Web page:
Night Court: You Remember Staying Up Late To Watch Night Court On Thursday Nights.

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Who knew that the American justice system could be so bawdy? You can thank Night Court for that little revelation. Through nine prime time seasons, this hit sitcom turned a New York City courtroom into a den of naughty humor. It wasn’t that Night Court was just about sex; it’s just that the libidinous parts were the ones the kids stayed up to watch.


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Presiding over these courtly shenanigans was Judge Harry T. Stone, a mischievous scamp with a yen for magic tricks. Harry frequently ruffled a few judicial feathers (he decided a case in the first episode by flipping a coin), but his Solomon-like ability to always do the right thing kept him in the robes and on the bench.

A parade of co-stars came and went over the first few seasons-clerk Lana Wagner, public defender Liz Williams, public defender Billie Young, and more-and then there was the case of the tragic bailiff. Selma Diamond played tough old bailiff Selma Hacker in the show’s first season, but she passed away in 1985. In came bailiff Florence Kleiner, but actress Florence Halop died after the show’s second season. Roz Russell became the court’s new bailiff in the fall of 1986, staying with the court for the rest of the show’s run.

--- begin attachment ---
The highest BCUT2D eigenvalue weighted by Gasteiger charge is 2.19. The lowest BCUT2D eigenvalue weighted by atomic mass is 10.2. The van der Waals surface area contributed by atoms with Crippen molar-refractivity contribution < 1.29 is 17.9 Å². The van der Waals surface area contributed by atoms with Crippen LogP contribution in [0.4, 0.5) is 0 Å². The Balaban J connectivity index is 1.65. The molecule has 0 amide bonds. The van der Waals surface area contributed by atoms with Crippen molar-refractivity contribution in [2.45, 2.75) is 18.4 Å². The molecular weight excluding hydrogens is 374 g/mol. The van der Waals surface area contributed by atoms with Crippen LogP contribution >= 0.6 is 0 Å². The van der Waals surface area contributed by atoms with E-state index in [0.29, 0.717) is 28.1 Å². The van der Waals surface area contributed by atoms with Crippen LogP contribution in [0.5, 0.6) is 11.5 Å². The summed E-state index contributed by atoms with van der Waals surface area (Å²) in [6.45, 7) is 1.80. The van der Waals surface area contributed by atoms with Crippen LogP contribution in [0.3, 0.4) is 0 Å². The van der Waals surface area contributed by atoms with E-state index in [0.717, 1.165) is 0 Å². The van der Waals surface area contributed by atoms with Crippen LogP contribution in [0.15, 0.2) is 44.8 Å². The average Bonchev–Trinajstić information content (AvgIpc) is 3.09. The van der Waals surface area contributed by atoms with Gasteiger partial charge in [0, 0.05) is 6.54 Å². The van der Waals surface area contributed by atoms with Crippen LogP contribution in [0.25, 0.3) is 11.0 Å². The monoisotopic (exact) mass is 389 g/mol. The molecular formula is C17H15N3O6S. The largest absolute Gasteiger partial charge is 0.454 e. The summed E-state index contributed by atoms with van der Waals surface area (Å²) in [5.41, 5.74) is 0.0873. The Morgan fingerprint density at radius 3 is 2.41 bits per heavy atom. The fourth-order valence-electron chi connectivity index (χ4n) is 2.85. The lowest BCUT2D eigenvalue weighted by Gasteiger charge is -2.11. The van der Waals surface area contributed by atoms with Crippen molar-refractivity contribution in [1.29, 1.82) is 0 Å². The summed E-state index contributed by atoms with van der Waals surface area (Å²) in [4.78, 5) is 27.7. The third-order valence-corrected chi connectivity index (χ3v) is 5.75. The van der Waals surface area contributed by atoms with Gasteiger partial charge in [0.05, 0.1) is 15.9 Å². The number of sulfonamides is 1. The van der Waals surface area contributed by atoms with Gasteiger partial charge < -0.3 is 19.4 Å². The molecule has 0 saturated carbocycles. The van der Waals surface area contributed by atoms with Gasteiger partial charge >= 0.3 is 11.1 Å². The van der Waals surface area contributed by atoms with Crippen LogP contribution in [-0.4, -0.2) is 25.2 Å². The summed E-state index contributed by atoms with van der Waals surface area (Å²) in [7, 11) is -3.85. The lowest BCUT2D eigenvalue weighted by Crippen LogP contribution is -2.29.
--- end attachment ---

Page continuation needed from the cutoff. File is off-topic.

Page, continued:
Despite the turnover, a few characters became permanent fixtures of Judge Stone’s courtroom. Bailiff Bull Shannon was the show’s oversized, loveable lug, while District Attorney Dan Fielding had nothing loveable or luggish about him (and the only thing oversized was his ego).

Dan was the official courtroom sleazeball, trying to woo and bed every nice-looking female who entered the halls of justice. And slimily charming sort that he was, he often succeeded.

As the series got settled in, the rest of the regulars fell into place. Mac Robinson became the new court clerk in the fall of 1984, usually playing the straight man to the rest of Night Court’s wacky denizens. A Vietnam vet, Mac married Vietnamese woman Quon Le Duck to help her stay in the U.S., and the new Mrs. Robinson became another semi-regular.

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